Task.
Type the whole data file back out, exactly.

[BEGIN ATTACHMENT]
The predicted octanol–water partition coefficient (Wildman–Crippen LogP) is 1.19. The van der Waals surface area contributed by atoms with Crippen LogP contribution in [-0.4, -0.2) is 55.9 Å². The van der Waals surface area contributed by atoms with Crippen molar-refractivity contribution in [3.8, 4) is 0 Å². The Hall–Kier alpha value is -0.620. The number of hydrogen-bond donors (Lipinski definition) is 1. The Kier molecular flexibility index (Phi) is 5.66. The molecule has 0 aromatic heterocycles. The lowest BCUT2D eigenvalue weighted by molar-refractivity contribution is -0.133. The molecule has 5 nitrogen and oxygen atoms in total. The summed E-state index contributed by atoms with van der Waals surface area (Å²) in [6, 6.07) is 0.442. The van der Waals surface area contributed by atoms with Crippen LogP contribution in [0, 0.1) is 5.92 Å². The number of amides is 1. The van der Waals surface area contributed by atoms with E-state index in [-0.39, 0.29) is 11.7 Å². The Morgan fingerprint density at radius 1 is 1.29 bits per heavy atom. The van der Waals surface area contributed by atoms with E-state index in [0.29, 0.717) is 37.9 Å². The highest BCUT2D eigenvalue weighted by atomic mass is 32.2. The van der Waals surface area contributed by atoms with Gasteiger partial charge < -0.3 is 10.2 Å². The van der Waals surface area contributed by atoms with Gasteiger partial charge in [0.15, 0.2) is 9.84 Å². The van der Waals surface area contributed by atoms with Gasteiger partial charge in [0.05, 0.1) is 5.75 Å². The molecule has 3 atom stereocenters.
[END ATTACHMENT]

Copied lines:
The predicted octanol–water partition coefficient (Wildman–Crippen LogP) is 1.19. The van der Waals surface area contributed by atoms with Crippen LogP contribution in [-0.4, -0.2) is 55.9 Å². The van der Waals surface area contributed by atoms with Crippen molar-refractivity contribution in [3.8, 4) is 0 Å². The Hall–Kier alpha value is -0.620. The number of hydrogen-bond donors (Lipinski definition) is 1. The Kier molecular flexibility index (Phi) is 5.66. The molecule has 0 aromatic heterocycles. The lowest BCUT2D eigenvalue weighted by molar-refractivity contribution is -0.133. The molecule has 5 nitrogen and oxygen atoms in total. The summed E-state index contributed by atoms with van der Waals surface area (Å²) in [6, 6.07) is 0.442. The van der Waals surface area contributed by atoms with Crippen LogP contribution in [0, 0.1) is 5.92 Å². The number of amides is 1. The van der Waals surface area contributed by atoms with E-state index in [-0.39, 0.29) is 11.7 Å². The Morgan fingerprint density at radius 1 is 1.29 bits per heavy atom. The van der Waals surface area contributed by atoms with E-state index in [0.29, 0.717) is 37.9 Å². The highest BCUT2D eigenvalue weighted by atomic mass is 32.2. The van der Waals surface area contributed by atoms with Gasteiger partial charge < -0.3 is 10.2 Å². The van der Waals surface area contributed by atoms with Gasteiger partial charge in [0.15, 0.2) is 9.84 Å². The van der Waals surface area contributed by atoms with Gasteiger partial charge in [0.05, 0.1) is 5.75 Å². The molecule has 3 atom stereocenters.